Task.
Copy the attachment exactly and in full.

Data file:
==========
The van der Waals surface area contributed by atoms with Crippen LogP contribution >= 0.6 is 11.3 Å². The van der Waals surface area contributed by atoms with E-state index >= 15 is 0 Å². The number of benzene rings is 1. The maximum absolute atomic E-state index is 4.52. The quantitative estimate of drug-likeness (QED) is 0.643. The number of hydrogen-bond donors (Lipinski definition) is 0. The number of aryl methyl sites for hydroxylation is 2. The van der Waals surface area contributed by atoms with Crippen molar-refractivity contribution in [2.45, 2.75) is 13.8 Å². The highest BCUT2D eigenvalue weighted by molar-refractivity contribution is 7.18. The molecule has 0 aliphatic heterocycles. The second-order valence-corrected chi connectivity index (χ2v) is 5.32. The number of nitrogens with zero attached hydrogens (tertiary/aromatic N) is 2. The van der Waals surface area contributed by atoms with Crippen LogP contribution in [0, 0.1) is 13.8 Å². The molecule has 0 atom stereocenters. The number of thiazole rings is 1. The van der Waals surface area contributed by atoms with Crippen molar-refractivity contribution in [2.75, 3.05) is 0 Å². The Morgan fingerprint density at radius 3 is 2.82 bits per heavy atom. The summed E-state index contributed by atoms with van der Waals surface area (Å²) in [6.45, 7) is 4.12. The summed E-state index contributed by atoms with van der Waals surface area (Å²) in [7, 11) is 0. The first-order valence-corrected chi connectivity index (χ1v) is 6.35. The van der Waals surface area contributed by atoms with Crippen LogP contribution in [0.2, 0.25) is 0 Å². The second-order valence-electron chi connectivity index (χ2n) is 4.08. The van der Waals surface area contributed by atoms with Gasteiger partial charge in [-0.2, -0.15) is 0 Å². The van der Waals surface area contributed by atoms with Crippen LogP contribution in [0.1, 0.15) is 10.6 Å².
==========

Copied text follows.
The van der Waals surface area contributed by atoms with Crippen LogP contribution >= 0.6 is 11.3 Å². The van der Waals surface area contributed by atoms with E-state index >= 15 is 0 Å². The number of benzene rings is 1. The maximum absolute atomic E-state index is 4.52. The quantitative estimate of drug-likeness (QED) is 0.643. The number of hydrogen-bond donors (Lipinski definition) is 0. The number of aryl methyl sites for hydroxylation is 2. The van der Waals surface area contributed by atoms with Crippen molar-refractivity contribution in [2.45, 2.75) is 13.8 Å². The highest BCUT2D eigenvalue weighted by molar-refractivity contribution is 7.18. The molecule has 0 aliphatic heterocycles. The second-order valence-corrected chi connectivity index (χ2v) is 5.32. The number of nitrogens with zero attached hydrogens (tertiary/aromatic N) is 2. The van der Waals surface area contributed by atoms with Crippen LogP contribution in [0, 0.1) is 13.8 Å². The molecule has 0 atom stereocenters. The number of thiazole rings is 1. The van der Waals surface area contributed by atoms with Crippen molar-refractivity contribution in [2.75, 3.05) is 0 Å². The Morgan fingerprint density at radius 3 is 2.82 bits per heavy atom. The summed E-state index contributed by atoms with van der Waals surface area (Å²) in [6.45, 7) is 4.12. The summed E-state index contributed by atoms with van der Waals surface area (Å²) in [7, 11) is 0. The first-order valence-corrected chi connectivity index (χ1v) is 6.35. The van der Waals surface area contributed by atoms with Crippen LogP contribution in [0.2, 0.25) is 0 Å². The second-order valence-electron chi connectivity index (χ2n) is 4.08. The van der Waals surface area contributed by atoms with Gasteiger partial charge in [-0.2, -0.15) is 0 Å². The van der Waals surface area contributed by atoms with Crippen LogP contribution in [0.1, 0.15) is 10.6 Å².